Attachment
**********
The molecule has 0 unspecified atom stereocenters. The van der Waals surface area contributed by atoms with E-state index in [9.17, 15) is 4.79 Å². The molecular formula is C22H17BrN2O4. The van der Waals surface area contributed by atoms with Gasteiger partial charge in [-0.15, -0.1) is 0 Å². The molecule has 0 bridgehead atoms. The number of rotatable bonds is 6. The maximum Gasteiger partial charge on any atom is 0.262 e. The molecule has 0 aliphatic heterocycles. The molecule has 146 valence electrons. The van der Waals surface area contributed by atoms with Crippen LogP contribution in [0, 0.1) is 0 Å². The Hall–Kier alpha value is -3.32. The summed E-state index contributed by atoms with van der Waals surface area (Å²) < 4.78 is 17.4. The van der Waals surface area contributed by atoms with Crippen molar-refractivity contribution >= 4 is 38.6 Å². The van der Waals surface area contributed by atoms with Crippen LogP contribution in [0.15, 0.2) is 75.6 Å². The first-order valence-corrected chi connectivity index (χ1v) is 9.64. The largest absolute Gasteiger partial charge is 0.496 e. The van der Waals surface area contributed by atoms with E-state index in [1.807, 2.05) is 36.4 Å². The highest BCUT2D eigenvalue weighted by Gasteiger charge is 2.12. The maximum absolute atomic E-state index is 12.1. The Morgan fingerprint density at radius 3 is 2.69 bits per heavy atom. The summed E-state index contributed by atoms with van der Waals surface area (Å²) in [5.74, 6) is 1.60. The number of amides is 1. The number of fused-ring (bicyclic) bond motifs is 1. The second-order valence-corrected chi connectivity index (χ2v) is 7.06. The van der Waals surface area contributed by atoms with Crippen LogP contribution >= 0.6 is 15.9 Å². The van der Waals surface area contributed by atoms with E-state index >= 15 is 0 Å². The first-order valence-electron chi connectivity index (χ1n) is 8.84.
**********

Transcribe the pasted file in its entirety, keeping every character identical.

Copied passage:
The molecule has 0 unspecified atom stereocenters. The van der Waals surface area contributed by atoms with E-state index in [9.17, 15) is 4.79 Å². The molecular formula is C22H17BrN2O4. The van der Waals surface area contributed by atoms with Gasteiger partial charge in [-0.15, -0.1) is 0 Å². The molecule has 0 bridgehead atoms. The number of rotatable bonds is 6. The maximum Gasteiger partial charge on any atom is 0.262 e. The molecule has 0 aliphatic heterocycles. The molecule has 146 valence electrons. The van der Waals surface area contributed by atoms with Crippen LogP contribution in [0, 0.1) is 0 Å². The Hall–Kier alpha value is -3.32. The summed E-state index contributed by atoms with van der Waals surface area (Å²) < 4.78 is 17.4. The van der Waals surface area contributed by atoms with Crippen molar-refractivity contribution >= 4 is 38.6 Å². The van der Waals surface area contributed by atoms with Crippen LogP contribution in [0.15, 0.2) is 75.6 Å². The first-order valence-corrected chi connectivity index (χ1v) is 9.64. The largest absolute Gasteiger partial charge is 0.496 e. The van der Waals surface area contributed by atoms with E-state index in [1.807, 2.05) is 36.4 Å². The highest BCUT2D eigenvalue weighted by Gasteiger charge is 2.12. The maximum absolute atomic E-state index is 12.1. The Morgan fingerprint density at radius 3 is 2.69 bits per heavy atom. The summed E-state index contributed by atoms with van der Waals surface area (Å²) in [5.74, 6) is 1.60. The number of amides is 1. The number of fused-ring (bicyclic) bond motifs is 1. The second-order valence-corrected chi connectivity index (χ2v) is 7.06. The van der Waals surface area contributed by atoms with Crippen LogP contribution >= 0.6 is 15.9 Å². The van der Waals surface area contributed by atoms with E-state index >= 15 is 0 Å². The first-order valence-electron chi connectivity index (χ1n) is 8.84.